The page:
In the forest, near the city, there lived an aged hermit, Visvamitra; and this good old man was sore beset by ugly Furies or Demons, who would not let him rest. ” I will go to the king,” he said to himself, ” and ask him for the help of his brave son, Rama.”
When the hermit stood at the royal gate, the king made haste, and he set the old man on the throne, and brought water to wash his feet, and bowing before him, he said: ” It is a blessed day for me because you have come to my house. Tell me, O holy one, why you come to see me.” .” King,” he answered, ” a troop of furies annoy^me in my house in the jungle, and I beg for the aid of your noble son Rama, in driving them away, and let Lakshman the Fortunate come with him.”
Then was the face of the king downcast, and he sighed: ” Oh, sir, ask anything but that—cattle, jewels, even myself, but I cannot let my sweet son go. What would his strength avail against the demons of the wood? ”
But the wise man of the court, even Vasishta, bade the king send his sons, and so Dasaratha gave way and having said good-bye to their mothers, they went forth.
Each youth was bright of eye, broad of chest; and each had a quiver slung from a yellow sash and each bore a bow. A scream was heard on the road, and the hermit pointed to a horrid figure that fluttered in the air. The Divine Archer, Rama, aimed and shot; and the demon fell, pierced by an arrow. That night the two princes supped on roots and fruit and water in the hermit’s hut, and there also they slept.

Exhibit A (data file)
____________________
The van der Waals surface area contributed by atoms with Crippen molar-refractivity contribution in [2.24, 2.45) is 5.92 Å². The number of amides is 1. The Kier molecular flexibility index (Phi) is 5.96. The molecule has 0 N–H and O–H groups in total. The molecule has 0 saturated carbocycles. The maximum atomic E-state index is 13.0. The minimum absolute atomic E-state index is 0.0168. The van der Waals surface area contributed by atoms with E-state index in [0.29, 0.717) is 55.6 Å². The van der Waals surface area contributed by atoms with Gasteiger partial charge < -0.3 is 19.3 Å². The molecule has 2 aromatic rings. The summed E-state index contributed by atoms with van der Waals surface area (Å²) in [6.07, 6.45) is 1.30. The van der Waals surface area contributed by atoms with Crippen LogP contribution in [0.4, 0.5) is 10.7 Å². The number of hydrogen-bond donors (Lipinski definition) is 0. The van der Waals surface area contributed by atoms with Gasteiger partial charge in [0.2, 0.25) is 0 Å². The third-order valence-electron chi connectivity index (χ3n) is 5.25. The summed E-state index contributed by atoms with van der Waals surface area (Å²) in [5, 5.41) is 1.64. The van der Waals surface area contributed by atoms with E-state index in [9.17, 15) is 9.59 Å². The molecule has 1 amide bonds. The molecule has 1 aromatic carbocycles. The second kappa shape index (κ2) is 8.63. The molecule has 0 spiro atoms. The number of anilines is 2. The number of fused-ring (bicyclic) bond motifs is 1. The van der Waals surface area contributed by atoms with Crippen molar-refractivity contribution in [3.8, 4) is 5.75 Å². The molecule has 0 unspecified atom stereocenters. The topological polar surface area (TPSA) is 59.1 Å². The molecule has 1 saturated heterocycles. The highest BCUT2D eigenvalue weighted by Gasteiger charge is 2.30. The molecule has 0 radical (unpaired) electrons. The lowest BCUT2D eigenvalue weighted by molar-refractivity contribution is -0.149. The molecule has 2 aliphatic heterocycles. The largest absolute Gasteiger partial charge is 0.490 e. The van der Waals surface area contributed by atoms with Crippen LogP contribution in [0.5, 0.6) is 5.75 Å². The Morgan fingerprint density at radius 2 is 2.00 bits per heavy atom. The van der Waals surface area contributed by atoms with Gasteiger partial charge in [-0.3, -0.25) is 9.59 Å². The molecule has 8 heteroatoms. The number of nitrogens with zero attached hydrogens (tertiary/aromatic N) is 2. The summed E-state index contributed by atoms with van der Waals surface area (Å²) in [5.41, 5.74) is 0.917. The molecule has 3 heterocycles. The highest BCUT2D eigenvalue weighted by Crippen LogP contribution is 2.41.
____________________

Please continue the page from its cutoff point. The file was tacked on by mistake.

At daybreak, the hermits of the forest were standing about the fire of sacrifice, when dark shapes floated about their heads, and raised a dreadful yell. The Divine Archer and his brother raised their bows. Arrows flew, and ere long all the band of demons was slain.
After a few days the hermit, Visva-mitra, said to the young men: ” My lords’, would it not gladden your hearts to see the holy stream of Ganges, and to see the city of Videha, where lies the bow that no man on earth can bend? ”
” We do, indeed, desire to behold these things,” they replied. So the old man and the two youths fared forth and Viswa-Mitra told them the story of the origin of Ganga. They saluted the waters of the Ganges and bathed in the sacred river.
They journeyed onward and saw the mighty walls and towers of the city of Videha, and round the city were beautiful gardens; and in the city, the bazaars were filled with rich goods; and horses, elephants, and chariots crowded the streets; and fountains gUttered in the sunshine.